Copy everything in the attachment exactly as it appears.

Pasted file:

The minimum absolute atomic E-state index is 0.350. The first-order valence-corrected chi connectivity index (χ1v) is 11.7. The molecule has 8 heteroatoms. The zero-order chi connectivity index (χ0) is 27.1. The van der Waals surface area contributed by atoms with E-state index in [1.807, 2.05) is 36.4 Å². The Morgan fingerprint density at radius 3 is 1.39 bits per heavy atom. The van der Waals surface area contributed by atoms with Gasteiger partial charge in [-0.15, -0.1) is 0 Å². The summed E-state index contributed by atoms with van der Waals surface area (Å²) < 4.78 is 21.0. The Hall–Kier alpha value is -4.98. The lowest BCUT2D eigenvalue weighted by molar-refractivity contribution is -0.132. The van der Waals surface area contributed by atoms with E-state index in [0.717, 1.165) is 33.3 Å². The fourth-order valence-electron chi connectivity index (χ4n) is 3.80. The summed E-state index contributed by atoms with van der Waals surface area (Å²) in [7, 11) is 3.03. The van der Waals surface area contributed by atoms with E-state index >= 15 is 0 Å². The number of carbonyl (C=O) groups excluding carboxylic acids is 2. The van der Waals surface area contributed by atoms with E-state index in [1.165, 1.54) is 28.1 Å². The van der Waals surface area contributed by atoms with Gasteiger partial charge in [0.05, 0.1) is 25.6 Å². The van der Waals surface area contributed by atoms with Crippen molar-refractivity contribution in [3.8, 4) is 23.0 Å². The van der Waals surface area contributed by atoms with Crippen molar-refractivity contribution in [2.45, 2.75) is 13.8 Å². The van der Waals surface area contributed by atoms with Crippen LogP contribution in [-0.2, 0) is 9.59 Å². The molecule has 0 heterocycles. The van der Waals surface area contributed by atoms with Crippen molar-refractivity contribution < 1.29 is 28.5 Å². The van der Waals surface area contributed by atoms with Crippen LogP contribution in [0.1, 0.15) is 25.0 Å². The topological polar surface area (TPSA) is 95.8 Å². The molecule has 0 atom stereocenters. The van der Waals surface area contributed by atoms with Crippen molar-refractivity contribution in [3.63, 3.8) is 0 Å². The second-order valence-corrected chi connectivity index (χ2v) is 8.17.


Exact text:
The minimum absolute atomic E-state index is 0.350. The first-order valence-corrected chi connectivity index (χ1v) is 11.7. The molecule has 8 heteroatoms. The zero-order chi connectivity index (χ0) is 27.1. The van der Waals surface area contributed by atoms with E-state index in [1.807, 2.05) is 36.4 Å². The Morgan fingerprint density at radius 3 is 1.39 bits per heavy atom. The van der Waals surface area contributed by atoms with Gasteiger partial charge in [-0.15, -0.1) is 0 Å². The summed E-state index contributed by atoms with van der Waals surface area (Å²) < 4.78 is 21.0. The Hall–Kier alpha value is -4.98. The lowest BCUT2D eigenvalue weighted by molar-refractivity contribution is -0.132. The van der Waals surface area contributed by atoms with E-state index in [0.717, 1.165) is 33.3 Å². The fourth-order valence-electron chi connectivity index (χ4n) is 3.80. The summed E-state index contributed by atoms with van der Waals surface area (Å²) in [7, 11) is 3.03. The van der Waals surface area contributed by atoms with E-state index >= 15 is 0 Å². The number of carbonyl (C=O) groups excluding carboxylic acids is 2. The van der Waals surface area contributed by atoms with E-state index in [1.165, 1.54) is 28.1 Å². The van der Waals surface area contributed by atoms with Gasteiger partial charge in [0.05, 0.1) is 25.6 Å². The van der Waals surface area contributed by atoms with Crippen molar-refractivity contribution in [3.8, 4) is 23.0 Å². The van der Waals surface area contributed by atoms with Crippen molar-refractivity contribution in [2.45, 2.75) is 13.8 Å². The van der Waals surface area contributed by atoms with Crippen LogP contribution in [-0.2, 0) is 9.59 Å². The molecule has 0 heterocycles. The van der Waals surface area contributed by atoms with Crippen molar-refractivity contribution < 1.29 is 28.5 Å². The van der Waals surface area contributed by atoms with Crippen LogP contribution in [0.1, 0.15) is 25.0 Å². The topological polar surface area (TPSA) is 95.8 Å². The molecule has 0 atom stereocenters. The van der Waals surface area contributed by atoms with Crippen molar-refractivity contribution in [3.63, 3.8) is 0 Å². The second-order valence-corrected chi connectivity index (χ2v) is 8.17.